Culture and Entertainment, Disability Issues, Food

Gourmet Omelets for Campers

Bi-Polar Disorder

I would like to share a recipe with you. It’s not really a recipe. Its more of a tip. A camping tip. You are going to have to work for it though. (Pssstt! You can always scroll down!). Iam Bi-polar. This week I started fast cycling.



“Up, Down, Down Up, Baby anyway you want to go”  – That’s the Blues and that’s what Iam right now. I don’t do anti-depressants. I don’t like them. They only can bring you to a functional plane a little below normal. Normal in this respect would be acceptable; but sub-normal functionality coupled with the inevitable side-effects are not. I try to address depression holistically; using train of consciousness techniques. It works, sometimes. You are wondering by now where all this is going. What is this all about? Well its about “Gourmet Omelets for Campers”, I did warn you you would have to work for it.



I grew up within a 29 mile radius of Delaware Watergap

Do you like to go Camping? I do. I was introduced to camping when I was six. Six is a magic age. I learned to read when I was six. That was magic all right. I was sent to YMCA Day Camp. It was fun. They taught you to swim. I already knew how to swim at that age. I had my first dip below Foul Rift. It is the only Class VI rapid on the the Delaware River. My Aunt Maria and Uncle Hubert Had a farm on the bluff above. Ask me about Hubert’s Pig sometime. He had a wooden leg! When I was five I started to really learn to swim at the YWCA on Friday nights. During Day Camp swimming I pulled a kid out of the water. He had gotten in over his head. I pulled him out by his hair. Maybe I saved his life! I like to think so; but he didn’t. I don’t think he liked having his hair pulled. I don’t blame him.

A couple of years later I started going to Camp Hugh Beaver, In the Poconos, above Delaware water gap. I was a day-camper, family camper and regular camper there for years. They didn’t believe I could swim at first. They restricted me to the baby area. Took a little while to get that fixed. Now Iam an Advanced Fish. That means you have unrestricted access to the lake and all the facilities during the day at least. I learned a lot of good stuff at camp. Campfires, Storytelling, Indian Lore, Singing, gigging eels, The Chinese Water Torture. They call that water-boarding nowadays. I learned that when I was nine. On the same day I learned How to Light a Fart. That was my first day as a regular camper. It rained and we had to stay in the cabin. I loved that camp. When I was eight at family camp I learned two songs from Andy Gall at a campfire. It took me a long time to learn it but here it is:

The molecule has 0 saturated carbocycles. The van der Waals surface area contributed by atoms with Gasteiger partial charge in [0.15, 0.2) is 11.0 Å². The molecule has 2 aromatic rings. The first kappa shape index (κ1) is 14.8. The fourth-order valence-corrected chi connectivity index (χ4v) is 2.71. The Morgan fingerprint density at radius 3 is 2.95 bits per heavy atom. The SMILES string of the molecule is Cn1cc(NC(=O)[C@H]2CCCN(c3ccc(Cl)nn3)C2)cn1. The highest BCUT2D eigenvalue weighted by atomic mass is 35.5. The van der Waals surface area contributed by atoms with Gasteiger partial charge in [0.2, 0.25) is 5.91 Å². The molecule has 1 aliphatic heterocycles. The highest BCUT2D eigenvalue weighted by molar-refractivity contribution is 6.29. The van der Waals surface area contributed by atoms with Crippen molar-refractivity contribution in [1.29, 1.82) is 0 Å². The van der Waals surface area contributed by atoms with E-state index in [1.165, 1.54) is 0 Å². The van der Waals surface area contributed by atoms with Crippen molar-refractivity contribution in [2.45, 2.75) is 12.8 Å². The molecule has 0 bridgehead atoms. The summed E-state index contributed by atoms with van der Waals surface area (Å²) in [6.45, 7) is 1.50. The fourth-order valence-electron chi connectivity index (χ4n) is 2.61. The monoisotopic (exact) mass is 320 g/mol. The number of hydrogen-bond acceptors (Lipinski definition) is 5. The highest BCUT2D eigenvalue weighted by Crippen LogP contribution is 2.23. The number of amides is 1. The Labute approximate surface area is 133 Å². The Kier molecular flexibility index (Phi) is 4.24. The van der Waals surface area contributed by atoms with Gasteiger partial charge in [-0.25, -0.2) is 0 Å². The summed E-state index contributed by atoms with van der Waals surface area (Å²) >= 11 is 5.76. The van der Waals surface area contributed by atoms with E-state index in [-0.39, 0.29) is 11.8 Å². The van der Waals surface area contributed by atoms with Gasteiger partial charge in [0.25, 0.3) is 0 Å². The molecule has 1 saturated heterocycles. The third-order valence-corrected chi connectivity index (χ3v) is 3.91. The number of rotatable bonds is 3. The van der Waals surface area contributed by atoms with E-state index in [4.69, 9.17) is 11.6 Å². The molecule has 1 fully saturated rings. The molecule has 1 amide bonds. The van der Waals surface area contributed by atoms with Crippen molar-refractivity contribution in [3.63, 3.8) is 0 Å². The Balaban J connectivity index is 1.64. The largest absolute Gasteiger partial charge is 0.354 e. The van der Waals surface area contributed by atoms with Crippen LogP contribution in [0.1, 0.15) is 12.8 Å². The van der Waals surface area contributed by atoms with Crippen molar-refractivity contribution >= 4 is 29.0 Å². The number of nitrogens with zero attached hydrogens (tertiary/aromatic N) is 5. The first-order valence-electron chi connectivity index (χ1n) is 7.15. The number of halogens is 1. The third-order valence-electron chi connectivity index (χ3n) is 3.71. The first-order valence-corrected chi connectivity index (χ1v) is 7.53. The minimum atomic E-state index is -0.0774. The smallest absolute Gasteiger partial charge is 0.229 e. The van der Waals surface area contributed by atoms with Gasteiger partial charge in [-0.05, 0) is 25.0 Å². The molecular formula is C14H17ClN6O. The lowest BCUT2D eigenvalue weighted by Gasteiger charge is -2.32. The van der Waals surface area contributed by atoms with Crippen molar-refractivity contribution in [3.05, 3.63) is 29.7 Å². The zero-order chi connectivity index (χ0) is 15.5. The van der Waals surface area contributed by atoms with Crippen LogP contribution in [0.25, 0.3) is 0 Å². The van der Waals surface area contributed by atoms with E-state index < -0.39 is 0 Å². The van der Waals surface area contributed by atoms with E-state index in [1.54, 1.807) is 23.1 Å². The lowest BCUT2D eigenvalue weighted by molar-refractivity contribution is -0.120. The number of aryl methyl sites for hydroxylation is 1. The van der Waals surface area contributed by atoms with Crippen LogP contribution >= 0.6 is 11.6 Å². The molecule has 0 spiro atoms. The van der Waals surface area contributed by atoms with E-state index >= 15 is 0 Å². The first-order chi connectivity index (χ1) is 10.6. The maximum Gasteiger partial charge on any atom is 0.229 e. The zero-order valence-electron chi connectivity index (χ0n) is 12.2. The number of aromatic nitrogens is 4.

I started real camping when I was fifteen. A friend had a car. We went to the Auto Races. At Watkins Glen I discovered the Beauty of the Fingerlakes. That’s one of the reasons why I went to Cornell: camping! My camping gear at this time consisted of a blanket. Two weeks after I got my drivers licence I went to my first Folk Festival. This changed my life forever. I’ve been going to festivals and camping ever since. Oh this is when I met Pete Seeger. That’s a pretty good story. Ask me about it sometime. You don’t need much equipment to go camping but two things I’ve found indispensable are a hat and functional rain gear. When I started my rain gear was a blanket. I quickly graduated to a poncho. It was rubberized; what they call a Sear’s Poncho. I finally got a real poncho in Tuscon. Hand-woven wool, warm, repels water but doesn’t sweat. The fringes on the bottom drain away rainwater. Caution: a Serape is not a poncho. You can get them both in desert areas like Tuscon, but don’t be confused. Why do they make ponchos in Tuscon anyway? It only rains three days a year there, usually in April; but Oh, that’s when the wildflowers bloom!

Gourmet Camping – Omelets to order